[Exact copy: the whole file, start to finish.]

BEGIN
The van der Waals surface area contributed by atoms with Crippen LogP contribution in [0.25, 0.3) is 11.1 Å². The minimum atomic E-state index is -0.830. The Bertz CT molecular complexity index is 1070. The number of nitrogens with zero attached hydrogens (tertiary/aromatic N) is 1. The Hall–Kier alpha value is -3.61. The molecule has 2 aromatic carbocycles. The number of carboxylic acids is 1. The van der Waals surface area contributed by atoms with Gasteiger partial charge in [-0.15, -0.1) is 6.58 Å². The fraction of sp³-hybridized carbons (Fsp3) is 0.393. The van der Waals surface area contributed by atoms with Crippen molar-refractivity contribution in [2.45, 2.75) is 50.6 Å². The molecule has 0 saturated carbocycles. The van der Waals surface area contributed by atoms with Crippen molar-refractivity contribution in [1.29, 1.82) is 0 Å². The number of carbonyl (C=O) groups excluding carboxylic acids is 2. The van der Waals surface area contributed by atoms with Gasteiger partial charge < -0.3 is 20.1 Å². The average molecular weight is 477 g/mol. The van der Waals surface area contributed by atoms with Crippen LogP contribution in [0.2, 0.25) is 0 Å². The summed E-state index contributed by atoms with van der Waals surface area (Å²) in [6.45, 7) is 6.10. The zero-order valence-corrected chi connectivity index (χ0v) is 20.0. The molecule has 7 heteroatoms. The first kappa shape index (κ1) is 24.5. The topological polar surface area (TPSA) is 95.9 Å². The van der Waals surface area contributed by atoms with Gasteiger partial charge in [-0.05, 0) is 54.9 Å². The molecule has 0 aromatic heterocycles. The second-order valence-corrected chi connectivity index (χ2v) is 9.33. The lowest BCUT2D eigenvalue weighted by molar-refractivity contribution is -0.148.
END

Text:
The van der Waals surface area contributed by atoms with Crippen LogP contribution in [0.25, 0.3) is 11.1 Å². The minimum atomic E-state index is -0.830. The Bertz CT molecular complexity index is 1070. The number of nitrogens with zero attached hydrogens (tertiary/aromatic N) is 1. The Hall–Kier alpha value is -3.61. The molecule has 2 aromatic carbocycles. The number of carboxylic acids is 1. The van der Waals surface area contributed by atoms with Gasteiger partial charge in [-0.15, -0.1) is 6.58 Å². The fraction of sp³-hybridized carbons (Fsp3) is 0.393. The van der Waals surface area contributed by atoms with Crippen molar-refractivity contribution in [2.45, 2.75) is 50.6 Å². The molecule has 0 saturated carbocycles. The van der Waals surface area contributed by atoms with Crippen molar-refractivity contribution in [1.29, 1.82) is 0 Å². The number of carbonyl (C=O) groups excluding carboxylic acids is 2. The van der Waals surface area contributed by atoms with Gasteiger partial charge < -0.3 is 20.1 Å². The average molecular weight is 477 g/mol. The van der Waals surface area contributed by atoms with Crippen LogP contribution in [0.2, 0.25) is 0 Å². The summed E-state index contributed by atoms with van der Waals surface area (Å²) in [6.45, 7) is 6.10. The zero-order valence-corrected chi connectivity index (χ0v) is 20.0. The molecule has 7 heteroatoms. The first kappa shape index (κ1) is 24.5. The topological polar surface area (TPSA) is 95.9 Å². The van der Waals surface area contributed by atoms with Gasteiger partial charge in [-0.05, 0) is 54.9 Å². The molecule has 0 aromatic heterocycles. The second-order valence-corrected chi connectivity index (χ2v) is 9.33. The lowest BCUT2D eigenvalue weighted by molar-refractivity contribution is -0.148.